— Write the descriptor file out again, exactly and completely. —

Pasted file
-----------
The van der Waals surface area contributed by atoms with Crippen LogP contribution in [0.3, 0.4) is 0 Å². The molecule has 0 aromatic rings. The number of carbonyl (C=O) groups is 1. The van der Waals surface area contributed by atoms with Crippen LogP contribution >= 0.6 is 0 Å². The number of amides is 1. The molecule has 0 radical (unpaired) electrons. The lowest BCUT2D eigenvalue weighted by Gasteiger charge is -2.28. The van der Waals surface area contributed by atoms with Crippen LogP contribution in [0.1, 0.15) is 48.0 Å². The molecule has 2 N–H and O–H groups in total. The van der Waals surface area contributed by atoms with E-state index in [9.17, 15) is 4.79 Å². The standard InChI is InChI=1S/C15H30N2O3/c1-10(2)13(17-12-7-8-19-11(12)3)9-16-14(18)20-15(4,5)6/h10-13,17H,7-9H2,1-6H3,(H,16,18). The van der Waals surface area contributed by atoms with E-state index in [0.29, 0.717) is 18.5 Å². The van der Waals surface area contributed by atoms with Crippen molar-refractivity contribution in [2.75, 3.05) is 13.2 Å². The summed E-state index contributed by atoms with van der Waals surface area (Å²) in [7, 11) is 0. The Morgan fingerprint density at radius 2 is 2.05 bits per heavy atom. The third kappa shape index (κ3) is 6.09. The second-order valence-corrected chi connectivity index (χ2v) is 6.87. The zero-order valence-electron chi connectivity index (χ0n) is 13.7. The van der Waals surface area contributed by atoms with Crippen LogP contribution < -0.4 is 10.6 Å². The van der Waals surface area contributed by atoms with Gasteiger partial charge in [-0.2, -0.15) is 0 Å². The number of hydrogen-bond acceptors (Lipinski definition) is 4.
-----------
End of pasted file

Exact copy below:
The van der Waals surface area contributed by atoms with Crippen LogP contribution in [0.3, 0.4) is 0 Å². The molecule has 0 aromatic rings. The number of carbonyl (C=O) groups is 1. The van der Waals surface area contributed by atoms with Crippen LogP contribution >= 0.6 is 0 Å². The number of amides is 1. The molecule has 0 radical (unpaired) electrons. The lowest BCUT2D eigenvalue weighted by Gasteiger charge is -2.28. The van der Waals surface area contributed by atoms with Crippen LogP contribution in [0.1, 0.15) is 48.0 Å². The molecule has 2 N–H and O–H groups in total. The van der Waals surface area contributed by atoms with E-state index in [9.17, 15) is 4.79 Å². The standard InChI is InChI=1S/C15H30N2O3/c1-10(2)13(17-12-7-8-19-11(12)3)9-16-14(18)20-15(4,5)6/h10-13,17H,7-9H2,1-6H3,(H,16,18). The van der Waals surface area contributed by atoms with E-state index in [0.29, 0.717) is 18.5 Å². The van der Waals surface area contributed by atoms with Crippen molar-refractivity contribution in [2.75, 3.05) is 13.2 Å². The summed E-state index contributed by atoms with van der Waals surface area (Å²) in [7, 11) is 0. The Morgan fingerprint density at radius 2 is 2.05 bits per heavy atom. The third kappa shape index (κ3) is 6.09. The second-order valence-corrected chi connectivity index (χ2v) is 6.87. The zero-order valence-electron chi connectivity index (χ0n) is 13.7. The van der Waals surface area contributed by atoms with Crippen LogP contribution < -0.4 is 10.6 Å². The van der Waals surface area contributed by atoms with Gasteiger partial charge in [-0.2, -0.15) is 0 Å². The number of hydrogen-bond acceptors (Lipinski definition) is 4.